Understanding Risks of Structured Products 
07/04/2009 
 

This education document is intended as a general guide to highlight some basic facts and characteristics of certain types of securities.  HKEx and/or its subsidiaries endeavor to ensure the accuracy and reliability of the information provided, but does not guarantee its accuracy and accepts no liability (whether in tort or contract or otherwise) for any loss or damage arising from any inaccuracies or omissions.  If investors require further information for investing in securities, they should refer to the listing documents issued by the issuers on the HKExnews website (http://www.hkexnews.hk) and consult their brokers or other professional advisors prior to making any decision.

Some Risks Associated with Structured Products
 
1.

Issuer default risk
 
In the event that a structured product issuer becomes insolvent and defaults on their listed securities, investors will be considered as unsecured creditors and will have no preferential claims to any assets held by the issuer.  Investors should therefore pay close attention to the financial strength and credit worthiness of structured product issuers. 

Note:   “Issuers Credit Rating” showing the credit ratings of individual issuers is now available under the Issuer and Liquidity Provider Information sub-section under Dervative Warrants and under CBBCs section on the HKEx corporate website.
 

2.

Uncollateralised product risk
 
Uncollateralised structured products are not asset backed.  In the event of issuer bankruptcy, investors can lose their entire investment.  Investors should read the listing documents to determine if a product is uncollateralised.
 

3.

Gearing risk
 
Structured products such as derivative warrants and callable bull/bear contracts (CBBCs) are leveraged and can change in value rapidly according to the gearing ratio relative to the underlying assets.  Investors should be aware that the value of a structured product may fall to zero resulting in a total loss of the initial investment.
 

4.

Expiry considerations
 
Structured products have an expiry date after which the issue may become worthless.  Investors should be aware of the expiry time horizon and choose a product with an appropriate lifespan for their trading strategy.
 

5.

Extraordinary price movements 
 
The price of a structured product may not match its theoretical price due to outside influences such as market supply and demand factors.  As a result, actual traded prices can be higher or lower than the theoretical price.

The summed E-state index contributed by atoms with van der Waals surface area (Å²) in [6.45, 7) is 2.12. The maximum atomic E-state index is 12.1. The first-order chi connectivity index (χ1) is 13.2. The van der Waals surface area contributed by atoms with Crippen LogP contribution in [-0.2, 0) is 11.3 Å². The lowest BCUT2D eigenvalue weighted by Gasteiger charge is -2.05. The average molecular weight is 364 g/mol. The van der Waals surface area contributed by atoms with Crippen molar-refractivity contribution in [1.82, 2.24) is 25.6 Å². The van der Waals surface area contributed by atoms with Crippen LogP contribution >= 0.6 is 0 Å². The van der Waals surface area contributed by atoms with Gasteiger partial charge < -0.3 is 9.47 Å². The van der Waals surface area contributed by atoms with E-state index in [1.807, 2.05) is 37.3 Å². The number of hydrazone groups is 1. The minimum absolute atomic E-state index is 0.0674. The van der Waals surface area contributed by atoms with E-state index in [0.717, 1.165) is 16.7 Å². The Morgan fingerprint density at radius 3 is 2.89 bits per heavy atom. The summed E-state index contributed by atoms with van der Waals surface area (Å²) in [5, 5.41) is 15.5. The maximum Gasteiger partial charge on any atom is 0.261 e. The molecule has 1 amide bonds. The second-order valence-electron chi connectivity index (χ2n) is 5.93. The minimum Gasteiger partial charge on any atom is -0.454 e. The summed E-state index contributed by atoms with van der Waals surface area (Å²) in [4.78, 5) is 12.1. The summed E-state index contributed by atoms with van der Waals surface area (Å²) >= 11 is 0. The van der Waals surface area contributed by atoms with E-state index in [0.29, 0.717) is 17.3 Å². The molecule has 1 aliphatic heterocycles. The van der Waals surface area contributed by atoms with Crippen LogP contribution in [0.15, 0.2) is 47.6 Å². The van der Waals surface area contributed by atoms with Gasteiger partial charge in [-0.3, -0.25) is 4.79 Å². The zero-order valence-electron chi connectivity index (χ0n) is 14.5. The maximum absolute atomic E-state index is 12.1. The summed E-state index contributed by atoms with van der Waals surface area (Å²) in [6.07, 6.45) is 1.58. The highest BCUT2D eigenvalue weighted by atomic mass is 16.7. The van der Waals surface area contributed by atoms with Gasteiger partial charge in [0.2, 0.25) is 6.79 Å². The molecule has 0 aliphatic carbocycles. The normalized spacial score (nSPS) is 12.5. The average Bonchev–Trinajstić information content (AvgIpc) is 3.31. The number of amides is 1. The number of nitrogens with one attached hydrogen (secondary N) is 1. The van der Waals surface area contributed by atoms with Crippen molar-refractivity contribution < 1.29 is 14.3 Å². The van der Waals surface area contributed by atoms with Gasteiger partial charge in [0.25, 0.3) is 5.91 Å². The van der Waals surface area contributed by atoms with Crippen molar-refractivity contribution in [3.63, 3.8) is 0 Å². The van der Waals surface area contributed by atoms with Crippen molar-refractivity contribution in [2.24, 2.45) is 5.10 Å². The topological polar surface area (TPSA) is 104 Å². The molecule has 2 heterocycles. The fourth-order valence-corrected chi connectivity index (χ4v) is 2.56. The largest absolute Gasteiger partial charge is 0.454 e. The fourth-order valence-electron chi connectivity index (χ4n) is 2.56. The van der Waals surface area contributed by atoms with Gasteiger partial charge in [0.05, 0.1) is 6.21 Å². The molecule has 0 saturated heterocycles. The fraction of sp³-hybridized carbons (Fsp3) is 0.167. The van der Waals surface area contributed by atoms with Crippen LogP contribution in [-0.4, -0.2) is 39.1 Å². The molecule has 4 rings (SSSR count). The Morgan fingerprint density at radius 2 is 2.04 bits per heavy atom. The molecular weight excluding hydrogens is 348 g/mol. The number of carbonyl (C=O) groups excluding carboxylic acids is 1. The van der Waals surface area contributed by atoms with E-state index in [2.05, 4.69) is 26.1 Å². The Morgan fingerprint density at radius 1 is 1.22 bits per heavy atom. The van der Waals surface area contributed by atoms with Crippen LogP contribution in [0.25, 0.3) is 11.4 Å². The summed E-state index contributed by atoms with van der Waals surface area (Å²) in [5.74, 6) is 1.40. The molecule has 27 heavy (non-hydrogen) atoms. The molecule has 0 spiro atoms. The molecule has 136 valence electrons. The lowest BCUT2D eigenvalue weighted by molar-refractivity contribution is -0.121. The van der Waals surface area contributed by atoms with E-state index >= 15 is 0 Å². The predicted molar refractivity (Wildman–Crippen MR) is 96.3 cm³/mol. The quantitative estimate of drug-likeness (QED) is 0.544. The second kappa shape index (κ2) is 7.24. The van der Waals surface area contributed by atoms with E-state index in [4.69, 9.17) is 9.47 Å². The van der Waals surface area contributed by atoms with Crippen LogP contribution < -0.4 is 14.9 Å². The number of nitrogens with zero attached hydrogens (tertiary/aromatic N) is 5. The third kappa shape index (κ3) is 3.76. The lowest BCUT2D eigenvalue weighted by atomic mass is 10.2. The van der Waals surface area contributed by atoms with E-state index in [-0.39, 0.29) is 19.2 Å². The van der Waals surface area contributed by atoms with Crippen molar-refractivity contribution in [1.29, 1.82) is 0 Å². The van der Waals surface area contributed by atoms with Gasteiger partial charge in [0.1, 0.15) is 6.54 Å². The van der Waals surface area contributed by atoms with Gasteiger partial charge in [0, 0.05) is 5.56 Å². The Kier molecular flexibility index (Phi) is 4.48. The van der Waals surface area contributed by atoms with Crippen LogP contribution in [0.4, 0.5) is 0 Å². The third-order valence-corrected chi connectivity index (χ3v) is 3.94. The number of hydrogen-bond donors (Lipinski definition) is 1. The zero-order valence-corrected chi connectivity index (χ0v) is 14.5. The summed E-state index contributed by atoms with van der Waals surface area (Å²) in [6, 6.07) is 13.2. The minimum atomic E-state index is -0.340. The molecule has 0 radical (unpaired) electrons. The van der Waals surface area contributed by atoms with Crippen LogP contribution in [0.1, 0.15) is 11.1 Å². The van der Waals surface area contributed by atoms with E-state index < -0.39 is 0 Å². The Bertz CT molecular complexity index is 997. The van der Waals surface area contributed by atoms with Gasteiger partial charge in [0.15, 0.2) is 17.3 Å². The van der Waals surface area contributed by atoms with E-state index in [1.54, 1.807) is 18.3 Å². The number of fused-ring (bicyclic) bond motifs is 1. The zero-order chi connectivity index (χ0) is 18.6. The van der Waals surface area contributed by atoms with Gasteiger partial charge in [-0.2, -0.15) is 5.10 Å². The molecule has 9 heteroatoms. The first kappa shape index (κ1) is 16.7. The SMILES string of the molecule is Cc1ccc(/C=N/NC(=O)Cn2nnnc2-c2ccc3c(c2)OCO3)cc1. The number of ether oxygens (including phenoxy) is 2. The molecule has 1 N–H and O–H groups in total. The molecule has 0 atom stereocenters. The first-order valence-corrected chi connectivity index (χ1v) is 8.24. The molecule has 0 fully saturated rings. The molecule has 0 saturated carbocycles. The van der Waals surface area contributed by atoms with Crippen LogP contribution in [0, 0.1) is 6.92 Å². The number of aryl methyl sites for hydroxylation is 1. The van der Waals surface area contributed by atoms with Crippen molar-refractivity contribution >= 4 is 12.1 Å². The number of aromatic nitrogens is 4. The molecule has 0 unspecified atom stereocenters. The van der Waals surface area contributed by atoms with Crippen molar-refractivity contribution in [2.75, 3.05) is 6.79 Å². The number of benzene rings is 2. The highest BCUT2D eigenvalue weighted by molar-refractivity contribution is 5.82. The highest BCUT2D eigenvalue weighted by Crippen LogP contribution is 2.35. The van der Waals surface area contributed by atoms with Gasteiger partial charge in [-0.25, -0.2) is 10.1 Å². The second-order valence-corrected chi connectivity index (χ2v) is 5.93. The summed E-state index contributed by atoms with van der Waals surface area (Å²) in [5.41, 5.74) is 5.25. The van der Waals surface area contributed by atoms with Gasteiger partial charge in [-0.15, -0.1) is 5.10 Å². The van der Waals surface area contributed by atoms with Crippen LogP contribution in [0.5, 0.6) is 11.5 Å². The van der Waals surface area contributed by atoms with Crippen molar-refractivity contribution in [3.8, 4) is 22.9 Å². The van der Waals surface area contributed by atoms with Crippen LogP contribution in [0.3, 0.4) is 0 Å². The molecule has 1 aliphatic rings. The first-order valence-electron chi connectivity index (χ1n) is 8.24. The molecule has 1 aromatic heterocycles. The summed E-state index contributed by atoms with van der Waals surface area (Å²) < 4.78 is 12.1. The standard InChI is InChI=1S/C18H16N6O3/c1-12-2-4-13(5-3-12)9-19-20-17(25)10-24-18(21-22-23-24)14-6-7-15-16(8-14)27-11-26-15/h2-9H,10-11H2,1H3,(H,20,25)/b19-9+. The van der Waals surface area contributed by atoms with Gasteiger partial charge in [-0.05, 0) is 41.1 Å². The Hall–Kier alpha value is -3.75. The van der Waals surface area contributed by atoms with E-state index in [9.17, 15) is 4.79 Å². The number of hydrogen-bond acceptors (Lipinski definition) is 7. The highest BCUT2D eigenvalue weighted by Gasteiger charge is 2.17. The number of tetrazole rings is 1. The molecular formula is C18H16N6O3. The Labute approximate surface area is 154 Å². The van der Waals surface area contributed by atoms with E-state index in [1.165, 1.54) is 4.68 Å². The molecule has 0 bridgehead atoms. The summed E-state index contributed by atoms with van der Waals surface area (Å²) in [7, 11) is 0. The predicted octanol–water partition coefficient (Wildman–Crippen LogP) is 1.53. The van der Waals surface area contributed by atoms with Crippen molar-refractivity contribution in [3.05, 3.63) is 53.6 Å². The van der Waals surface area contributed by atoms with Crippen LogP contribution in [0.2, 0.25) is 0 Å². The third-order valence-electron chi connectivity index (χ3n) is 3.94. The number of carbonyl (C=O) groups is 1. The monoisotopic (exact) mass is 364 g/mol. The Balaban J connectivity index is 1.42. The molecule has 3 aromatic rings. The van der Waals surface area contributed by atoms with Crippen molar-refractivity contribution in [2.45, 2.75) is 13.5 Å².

6.

Foreign exchange risk
 
Investors trading structured products with underlying assets not denominated in Hong Kong dollars are also exposed to exchange rate risk.  Currency rate fluctuations can adversely affect the underlying asset value, also affecting the structured product price.
 

7.

Liquidity risk

The Exchange requires all structured product issuers to appoint a liquidity provider for each individual issue.  The role of liquidity providers is to provide two way quotes to facilitate trading of their products.  In the event that a liquidity provider defaults or ceases to fulfill its role, investors may not be able to buy or sell the product until a new liquidity provider has been assigned.

   
Some Additional Risks Involved in Trading Derivative Warrants
  
1.

Time decay risk
 
All things being equal, the value of a derivative warrant will decay over time as it approaches its expiry date.  Derivative warrants should therefore not be viewed as long term investments. 
 

2.

Volatility risk
 
Prices of derivative warrants can increase or decrease in line with the implied volatility of underlying asset price.  Investors should be aware of the underlying asset volatility.

 
Some Additional Risks Involved in Trading CBBCs
 
1.

Mandatory call risk
 
Investors trading CBBCs should be aware of their intraday “knockout” or mandatory call feature.  A CBBC will cease trading when the underlying asset value equals the mandatory call price/level as stated in the listing documents.  Investors will only be entitled to the residual value of the terminated CBBC as calculated by the product issuer in accordance with the listing documents.  Investors should also note that the residual value can be zero.
 

2.

Funding costs
 
The issue price of a CBBC includes funding costs.  Funding costs are gradually reduced over time as the CBBC moves towards expiry.  The longer the duration of the CBBC, the higher the total funding costs.  In the event that a CBBC is called, investors will lose the funding costs for the entire lifespan of the CBBC.  The formula for calculating the funding costs are stated in the listing documents. 
  

For more information on derivative warrants and CBBCs, please visit the HKEx corporate website:

Derivative Warrants, Products & Services Section (http://www.hkex.com.hk/eng/prod/secprod/dwrc/dw.htm)

Callable Bull/Bear Contracts, Products & Services Section (http://www.hkex.com.hk/eng/prod/secprod/cbbc/Intro.htm)